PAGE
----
Within the past year, AI has also been used to generate beautiful works of art in seconds, creating a viral new trend and causing a boon for fan artists everywhere. TikTok user @cyborgism recently broke the internet by posting a clip featuring many AI-generated pictures of Breaking Bad. The theme here is that the characters are depicted as anime characters straight out of the 1980s, and the result is concerning to say the least. Depending on your viewpoint, Breaking Bad AI (my unofficial name for it) shows how technology can either threaten the integrity of original works of art or nurture artistic expression.
What if AI created Breaking Bad as a 1980s anime?
Playing over Metro Boomin's rap remix of the famous "I am the one who knocks" monologue, the video features images of the cast that range from shockingly realistic to full-on exaggerated. The clip currently has over 65,000 likes on TikTok alone, and many other users have shared their thoughts on the art. One user wrote, "Regardless of the repercussions on the entertainment industry, I can't wait for AI to be advanced enough to animate the whole show like this."

Read more
4 simple pieces of tech that helped me run my first marathon
Garmin Forerunner 955 Solar displaying pace information.

The fitness world is littered with opportunities to buy tech aimed at enhancing your physical performance. No matter your sport of choice or personal goals, there's a deep rabbit hole you can go down. It'll cost plenty of money, but the gains can be marginal -- and can honestly just be a distraction from what you should actually be focused on. Running is certainly susceptible to this.

A few months ago, I ran my first-ever marathon. It was an incredible accomplishment I had no idea I'd ever be able to reach, and it's now going to be the first of many I run in my lifetime. And despite my deep-rooted history in tech, and the endless opportunities for being baited into gearing myself up with every last product to help me get through the marathon, I went with a rather simple approach.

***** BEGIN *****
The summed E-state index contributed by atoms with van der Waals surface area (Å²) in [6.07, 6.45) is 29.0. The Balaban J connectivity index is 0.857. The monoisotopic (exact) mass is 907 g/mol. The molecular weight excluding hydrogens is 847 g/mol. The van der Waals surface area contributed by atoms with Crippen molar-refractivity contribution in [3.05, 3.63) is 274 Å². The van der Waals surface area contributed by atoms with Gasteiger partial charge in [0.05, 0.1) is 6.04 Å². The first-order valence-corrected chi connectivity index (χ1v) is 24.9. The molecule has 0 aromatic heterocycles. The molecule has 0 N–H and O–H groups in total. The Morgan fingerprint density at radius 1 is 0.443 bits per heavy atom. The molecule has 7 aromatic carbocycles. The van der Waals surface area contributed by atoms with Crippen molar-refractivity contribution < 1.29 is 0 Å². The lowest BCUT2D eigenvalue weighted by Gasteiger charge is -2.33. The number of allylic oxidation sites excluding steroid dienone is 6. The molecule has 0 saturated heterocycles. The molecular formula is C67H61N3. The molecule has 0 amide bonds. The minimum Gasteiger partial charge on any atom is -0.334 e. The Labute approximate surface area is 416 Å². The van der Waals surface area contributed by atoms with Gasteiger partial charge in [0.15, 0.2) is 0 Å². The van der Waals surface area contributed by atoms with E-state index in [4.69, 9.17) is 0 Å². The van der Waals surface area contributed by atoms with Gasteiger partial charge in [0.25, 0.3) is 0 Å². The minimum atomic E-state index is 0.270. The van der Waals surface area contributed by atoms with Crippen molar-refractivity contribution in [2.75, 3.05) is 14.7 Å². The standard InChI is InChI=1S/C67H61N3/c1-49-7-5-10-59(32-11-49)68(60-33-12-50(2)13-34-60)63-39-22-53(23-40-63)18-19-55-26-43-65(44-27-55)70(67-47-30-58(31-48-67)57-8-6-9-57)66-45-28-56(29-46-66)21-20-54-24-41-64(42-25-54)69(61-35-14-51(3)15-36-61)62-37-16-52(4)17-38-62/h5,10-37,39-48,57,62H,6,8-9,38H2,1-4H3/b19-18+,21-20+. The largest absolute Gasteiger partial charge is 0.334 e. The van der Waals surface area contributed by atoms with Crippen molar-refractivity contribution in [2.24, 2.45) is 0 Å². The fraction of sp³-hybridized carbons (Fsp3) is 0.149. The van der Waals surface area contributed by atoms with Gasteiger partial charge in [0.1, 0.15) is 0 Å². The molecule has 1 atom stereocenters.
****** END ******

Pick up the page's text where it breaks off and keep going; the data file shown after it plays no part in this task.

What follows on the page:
Read more
This bracelet helps you fall asleep faster and sleep longer
woman-in-bed-wearing-twilight-apollo-on-ankle

This content was produced in partnership with Apollo Neuroscience.
Have you been struggling to get the recommended seven hours of sleep? It's always frustrating when you get in bed at a reasonable time, then toss and turn for a hours before you actually sleep. The quality of that sleep is important too. If you're waking up multiple times during the night, you're likely not getting the quality REM cycle sleep that truly rejuvenates your body. If traditional remedies like herbal teas and noise machines just aren't helping, maybe it's time to try a modern solution. Enter the Apollo wearable.

Now we understand being a little skeptical. How can a bracelet on your wrist or ankle affect your sleep patterns? Certainly the answer to a better night's sleep can't be so simple. We considered these same things when we first heard of it. We'll dive deeper into the science behind the Apollo wearable, but suffice it to say that many people have experienced deeper, uninterrupted sleep while wearing one.
A non-conventional approach to better sleep

Read more